Sweetch is like Haystack (only costs more). MonkeyParking is auction based. And ParkModo

…has taken to hiring drivers — at $13 per hour — to occupy street spaces at peak hours in busy neighborhoods as a way of increasing app usage.

How neighborly can you get?

Personally, if someone wants to order a pizza, do their laundry, or find the nearest hookup via app, well, have at it.

If you want to auction off your own personal, personally-owned space, have at that, too

Boston will be coming up with an app that let’s people know where metered spaces are open, and that makes sense to me. But there’s something completely unsavory about the Haystack pay-up app approach to a public good or service.

I know there’s no stopping the march of technology, but I’d be just as happy if someone put a fully-loaded needle in this Haystack.


Monday, July 21, 2014


Perhaps because I was never a super heavy business traveler, I escaped my full time career with relatively few travel horror stories.

Oh, there were the three hours spent broiling on the tarmac at Newark Airport waiting for the weather to clear at wherever we were headed. To conserve fuel, they turned the engines, and, hence, the AC. It was 95 and sunny. Excellent!

Sadly, I never got to Frankenmuth, Michigan. After hanging around Logan for about 3 or 4 hours, that game was called on account of snow. I had been looking forward to getting a glimpse of Frankenmuth, which is not only to home of Frankenmuth Insurance (our destination) but also some sort of Bavarian theme town. Jawohl? Neinwohl. By the time our call was rescheduled, I was no longer with the company.

Then there was the terrible, weather-delayed flight to Houston that got in at 4 a.m.

And getting stranded in Orlando on 9-11 wasn’t exactly fun.

Mostly, I had to deal with minor nuisance delays and the odd cancellation that was easy enough to work around.

On the pleasure side of the travel equation, I’ve been equally lucky.

The one big hassle trip was a seven hour delay at Shannon.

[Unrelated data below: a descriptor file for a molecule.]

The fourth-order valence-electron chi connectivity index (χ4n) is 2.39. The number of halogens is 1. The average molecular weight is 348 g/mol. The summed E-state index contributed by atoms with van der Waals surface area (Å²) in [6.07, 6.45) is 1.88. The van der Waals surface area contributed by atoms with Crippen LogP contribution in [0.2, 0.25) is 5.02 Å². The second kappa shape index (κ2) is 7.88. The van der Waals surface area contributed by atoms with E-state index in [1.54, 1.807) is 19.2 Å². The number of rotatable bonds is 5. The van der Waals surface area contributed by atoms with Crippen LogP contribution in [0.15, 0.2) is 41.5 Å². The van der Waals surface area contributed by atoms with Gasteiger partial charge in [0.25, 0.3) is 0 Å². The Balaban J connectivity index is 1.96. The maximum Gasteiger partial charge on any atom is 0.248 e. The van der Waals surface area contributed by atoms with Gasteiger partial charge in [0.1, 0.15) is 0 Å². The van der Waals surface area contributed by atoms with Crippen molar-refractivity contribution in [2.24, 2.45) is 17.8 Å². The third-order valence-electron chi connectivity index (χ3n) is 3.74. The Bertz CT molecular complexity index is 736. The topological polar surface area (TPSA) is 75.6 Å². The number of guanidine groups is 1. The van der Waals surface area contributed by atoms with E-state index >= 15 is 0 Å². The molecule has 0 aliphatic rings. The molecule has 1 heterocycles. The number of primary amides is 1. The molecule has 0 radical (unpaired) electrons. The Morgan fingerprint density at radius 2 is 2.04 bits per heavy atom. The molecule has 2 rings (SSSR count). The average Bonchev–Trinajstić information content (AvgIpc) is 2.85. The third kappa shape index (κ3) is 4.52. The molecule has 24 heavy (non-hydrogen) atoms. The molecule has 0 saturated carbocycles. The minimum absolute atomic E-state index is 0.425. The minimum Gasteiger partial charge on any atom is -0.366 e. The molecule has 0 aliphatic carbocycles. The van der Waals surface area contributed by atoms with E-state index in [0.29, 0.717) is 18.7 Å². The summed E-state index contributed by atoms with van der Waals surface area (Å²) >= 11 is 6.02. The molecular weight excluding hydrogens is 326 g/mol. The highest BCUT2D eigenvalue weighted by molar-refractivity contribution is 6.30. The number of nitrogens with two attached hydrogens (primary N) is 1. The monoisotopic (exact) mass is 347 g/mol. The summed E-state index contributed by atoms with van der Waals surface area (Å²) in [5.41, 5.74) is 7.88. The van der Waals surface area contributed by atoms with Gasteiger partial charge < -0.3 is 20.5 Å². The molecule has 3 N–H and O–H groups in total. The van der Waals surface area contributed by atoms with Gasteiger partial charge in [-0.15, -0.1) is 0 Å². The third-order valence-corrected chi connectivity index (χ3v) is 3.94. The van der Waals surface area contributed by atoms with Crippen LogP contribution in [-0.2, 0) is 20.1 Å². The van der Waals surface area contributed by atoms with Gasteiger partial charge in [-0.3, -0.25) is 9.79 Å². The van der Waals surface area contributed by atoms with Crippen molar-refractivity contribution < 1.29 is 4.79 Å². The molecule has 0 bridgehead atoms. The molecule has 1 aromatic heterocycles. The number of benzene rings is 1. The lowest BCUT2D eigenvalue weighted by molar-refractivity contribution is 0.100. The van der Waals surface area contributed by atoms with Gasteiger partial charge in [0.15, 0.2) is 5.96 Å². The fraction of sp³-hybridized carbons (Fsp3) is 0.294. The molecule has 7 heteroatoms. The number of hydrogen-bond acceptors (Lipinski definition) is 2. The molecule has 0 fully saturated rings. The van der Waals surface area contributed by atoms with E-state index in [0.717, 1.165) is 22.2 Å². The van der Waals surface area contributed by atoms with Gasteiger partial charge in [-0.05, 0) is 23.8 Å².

Once we got on the plane, the pilot charmingly told us that the delay occurred because the plane had been struck by lightning on the way over, and Aer Lingus “knew that we would want them to check it out.” Yes, indeed.

But my travel life has been pretty much sturm und drang free.

And then there was Frightmare: Return from Chicago.

Because of some traffic issues, my cousin Ellen – hostess par excellence for my recent visit to the Second City, formerly known as the Windy City, and before that, Hog Butcher of the World – decided to get me to O’Hare on the early side. This was great, as it gave me the opportunity to get on stand-by for an earlier flight.

Alas, I didn’t make it on.

But I was content to sit there with my Kindle.

Then came the news that the 4:57 to Boston was delayed until 7:04 p.m.

Oh, what’s two hours when you’ve got three more novels loaded, and you’re sitting near a plug?

Then the flight shifted to 8:15 p.m.

By this time, the cannier travelers – business people with tickets that were actually paid for – were booking on other airlines.

Since I was traveling on frequent flyer, my options were limited to getting wait-listed on other United flights. Which didn’t work out.

At some point, my flight was rescheduled for 9-something. With this reschedule came the admission that the plane we were going to be heading back to Boston on hadn’t left Newark yet. Given that the flight hadn’t left, and given that it takes about 2 hours to fly from Newark, that 9-something take-off began to look like the lie from the pit of hell.

While we were all sitting there doing the math, the gate person got on the PA and announced that our gate was being moved from C21 to B3.

Those of us who were more fleet of foot high-tailed it over to terminal B – quite a schlepp, I might add – only to find out that we had been misinformed.

There was, indeed, a flight to Boston leaving from B3, but it wasn’t ours, and it was full already.